1. that the prosecution of the accused for the offence be permanently stayed;

 

  1. that the matter be referred to the appropriate authority for

administrative investigation and possible disciplinary action against any person responsible for the delay.”

 

Clearly a court that makes the determination whether a matter can be permanently stayed is a court before which criminal proceedings are pending. The charges applicant faces are not pending before this court.

I can only make a determination on whether or not to grant the relief sought if the proceedings are pending before this court.

I find that for the fact that the proceeding are not pending before this court, this application is misplaced and cannot be entertained.

In Garikayi Mberikwazvo v Resident Magistrate (Kadoma) N.O. and the Prosecutor General N.O. HH 185-18 at page MUSAKWA J. had this to say in a related application:

Clearly the criminal proceedings against the applicant are not pending before this court. Mr Mugiya’s submission that this court has jurisdiction can only be valid to the extent that the criminal proceedings are pending before this court.”

 

Even assuming that the matter can be entertained there is also the insurmountable hurdle that no evidence was led to prove the alleged unreasonable in the delay in the applicant’s prosecution and the prejudice that has been occasioned.

 

The weight of legal authorities on this aspect is that viva voce evidence must be led”.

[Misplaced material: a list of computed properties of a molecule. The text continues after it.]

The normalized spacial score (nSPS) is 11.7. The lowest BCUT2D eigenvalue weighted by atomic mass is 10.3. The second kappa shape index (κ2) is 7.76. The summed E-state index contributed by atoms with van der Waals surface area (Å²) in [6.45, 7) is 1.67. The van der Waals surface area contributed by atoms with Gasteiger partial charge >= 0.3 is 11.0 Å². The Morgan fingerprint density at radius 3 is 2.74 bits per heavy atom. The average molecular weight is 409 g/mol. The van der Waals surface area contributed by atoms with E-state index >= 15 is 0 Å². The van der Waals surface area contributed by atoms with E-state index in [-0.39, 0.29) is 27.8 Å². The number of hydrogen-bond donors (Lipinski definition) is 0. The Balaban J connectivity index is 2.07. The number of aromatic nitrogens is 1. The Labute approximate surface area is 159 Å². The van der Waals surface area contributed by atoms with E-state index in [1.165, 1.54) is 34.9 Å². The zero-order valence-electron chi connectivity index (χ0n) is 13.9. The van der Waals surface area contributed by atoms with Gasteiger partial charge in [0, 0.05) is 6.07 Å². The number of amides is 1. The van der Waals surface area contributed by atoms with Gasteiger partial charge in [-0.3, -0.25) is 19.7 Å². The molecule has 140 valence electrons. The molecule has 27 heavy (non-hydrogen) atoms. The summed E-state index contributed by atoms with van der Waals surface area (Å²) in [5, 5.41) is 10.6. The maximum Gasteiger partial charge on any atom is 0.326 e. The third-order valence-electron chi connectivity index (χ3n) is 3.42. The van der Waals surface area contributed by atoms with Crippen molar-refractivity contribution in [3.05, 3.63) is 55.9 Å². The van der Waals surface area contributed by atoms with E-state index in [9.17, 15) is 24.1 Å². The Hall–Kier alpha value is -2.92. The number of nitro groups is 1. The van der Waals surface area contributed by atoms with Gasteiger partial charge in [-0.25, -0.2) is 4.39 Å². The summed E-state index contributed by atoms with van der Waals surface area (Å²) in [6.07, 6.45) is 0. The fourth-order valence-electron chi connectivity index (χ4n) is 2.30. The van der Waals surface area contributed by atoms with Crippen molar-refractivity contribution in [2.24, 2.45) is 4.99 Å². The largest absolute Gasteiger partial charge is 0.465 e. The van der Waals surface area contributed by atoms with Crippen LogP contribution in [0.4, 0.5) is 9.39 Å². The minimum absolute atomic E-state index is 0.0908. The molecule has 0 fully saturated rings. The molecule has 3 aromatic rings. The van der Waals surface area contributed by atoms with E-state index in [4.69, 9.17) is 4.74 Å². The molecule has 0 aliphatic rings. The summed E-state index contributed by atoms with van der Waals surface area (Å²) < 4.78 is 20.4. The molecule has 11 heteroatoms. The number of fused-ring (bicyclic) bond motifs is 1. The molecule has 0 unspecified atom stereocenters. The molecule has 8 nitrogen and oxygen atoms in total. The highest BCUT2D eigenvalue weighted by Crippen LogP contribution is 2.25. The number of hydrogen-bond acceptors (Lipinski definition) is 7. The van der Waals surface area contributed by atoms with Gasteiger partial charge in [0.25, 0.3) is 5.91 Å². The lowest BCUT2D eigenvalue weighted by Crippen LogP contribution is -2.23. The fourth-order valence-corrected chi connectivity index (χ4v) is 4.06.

Indeed in the instant case viva voce evidence was not led.

This was also emphasized by BERE J. (as he then was) in Newton Ndlovu v The State HB 369-17 at page 5 wherein he stated as follows:-

The need to have viva voce evidence in an application of this nature was also emphasized and harped on by PATEL JA in the case of Bernard Manyara v The State where the court remarked as follows:-

 

There can be no doubt that all of the above assertions and counter assertions should have been ventilated through viva voce evidence in order to determine the reasons and responsibility for the delay in bringing the applicant to trial. Equally necessary was the evidence necessary to demonstrate that the applicant did in fact assert his right to a speedy trial, that he has been prejudiced by the delay and the specific manner in which he has been prejudiced.

 

Moreover in respect of all these factors the State should have been given the opportunity to test the veracity of the applicant’s position through cross examination in addition to adduce evidence to rebut that position”.

 

Also see Douglas Mwonzora & 31 Others v The State CC 29/2015.

 

Adhering to the principles as enunciated in the above cited cases I find further that the fact that applicant did not give viva voce evidence to support his case is fatal to his application.

In the circumstances I find that the application is unmeritorious.

In the result the application is dismissed with no order as to costs.

 

 

 

 

Mugiya and Macharaga Law Chambers, applicant’s legal practitioners

Civil Division of the Attorney General’s Office, 1st respondent’s legal practitioners